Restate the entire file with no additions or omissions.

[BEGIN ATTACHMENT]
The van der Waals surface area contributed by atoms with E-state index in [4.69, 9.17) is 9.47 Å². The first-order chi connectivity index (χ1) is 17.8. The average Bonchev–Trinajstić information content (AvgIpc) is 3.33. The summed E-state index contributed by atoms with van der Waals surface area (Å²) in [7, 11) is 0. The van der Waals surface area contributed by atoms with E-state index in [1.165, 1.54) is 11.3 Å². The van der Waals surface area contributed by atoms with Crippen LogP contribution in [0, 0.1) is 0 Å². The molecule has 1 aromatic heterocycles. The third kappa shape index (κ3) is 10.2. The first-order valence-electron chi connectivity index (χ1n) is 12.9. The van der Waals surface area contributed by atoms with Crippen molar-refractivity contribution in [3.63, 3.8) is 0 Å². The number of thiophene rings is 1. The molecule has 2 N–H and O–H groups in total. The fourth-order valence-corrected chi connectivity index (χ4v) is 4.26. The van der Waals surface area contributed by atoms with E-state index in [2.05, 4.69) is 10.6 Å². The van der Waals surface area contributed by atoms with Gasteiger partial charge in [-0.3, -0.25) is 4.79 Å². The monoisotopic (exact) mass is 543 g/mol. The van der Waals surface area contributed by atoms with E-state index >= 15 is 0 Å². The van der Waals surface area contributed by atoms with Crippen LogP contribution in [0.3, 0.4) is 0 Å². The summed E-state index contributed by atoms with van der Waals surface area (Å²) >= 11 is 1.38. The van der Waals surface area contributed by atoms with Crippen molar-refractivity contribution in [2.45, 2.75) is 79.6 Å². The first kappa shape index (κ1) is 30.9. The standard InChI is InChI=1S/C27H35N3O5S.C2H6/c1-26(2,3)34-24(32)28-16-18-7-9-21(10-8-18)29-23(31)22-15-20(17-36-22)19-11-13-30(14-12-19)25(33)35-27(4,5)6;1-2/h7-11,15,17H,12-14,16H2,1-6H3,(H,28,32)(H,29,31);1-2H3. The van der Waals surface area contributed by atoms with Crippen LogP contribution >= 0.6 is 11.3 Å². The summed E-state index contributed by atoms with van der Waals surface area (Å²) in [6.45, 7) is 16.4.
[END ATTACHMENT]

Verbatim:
The van der Waals surface area contributed by atoms with E-state index in [4.69, 9.17) is 9.47 Å². The first-order chi connectivity index (χ1) is 17.8. The average Bonchev–Trinajstić information content (AvgIpc) is 3.33. The summed E-state index contributed by atoms with van der Waals surface area (Å²) in [7, 11) is 0. The van der Waals surface area contributed by atoms with E-state index in [1.165, 1.54) is 11.3 Å². The van der Waals surface area contributed by atoms with Crippen LogP contribution in [0, 0.1) is 0 Å². The molecule has 1 aromatic heterocycles. The third kappa shape index (κ3) is 10.2. The first-order valence-electron chi connectivity index (χ1n) is 12.9. The van der Waals surface area contributed by atoms with Crippen molar-refractivity contribution in [3.63, 3.8) is 0 Å². The number of thiophene rings is 1. The molecule has 2 N–H and O–H groups in total. The fourth-order valence-corrected chi connectivity index (χ4v) is 4.26. The van der Waals surface area contributed by atoms with E-state index in [2.05, 4.69) is 10.6 Å². The van der Waals surface area contributed by atoms with Gasteiger partial charge in [-0.3, -0.25) is 4.79 Å². The monoisotopic (exact) mass is 543 g/mol. The van der Waals surface area contributed by atoms with E-state index >= 15 is 0 Å². The van der Waals surface area contributed by atoms with Crippen LogP contribution in [0.3, 0.4) is 0 Å². The summed E-state index contributed by atoms with van der Waals surface area (Å²) >= 11 is 1.38. The van der Waals surface area contributed by atoms with Crippen molar-refractivity contribution in [2.45, 2.75) is 79.6 Å². The first kappa shape index (κ1) is 30.9. The standard InChI is InChI=1S/C27H35N3O5S.C2H6/c1-26(2,3)34-24(32)28-16-18-7-9-21(10-8-18)29-23(31)22-15-20(17-36-22)19-11-13-30(14-12-19)25(33)35-27(4,5)6;1-2/h7-11,15,17H,12-14,16H2,1-6H3,(H,28,32)(H,29,31);1-2H3. The van der Waals surface area contributed by atoms with Crippen LogP contribution >= 0.6 is 11.3 Å². The summed E-state index contributed by atoms with van der Waals surface area (Å²) in [6.45, 7) is 16.4.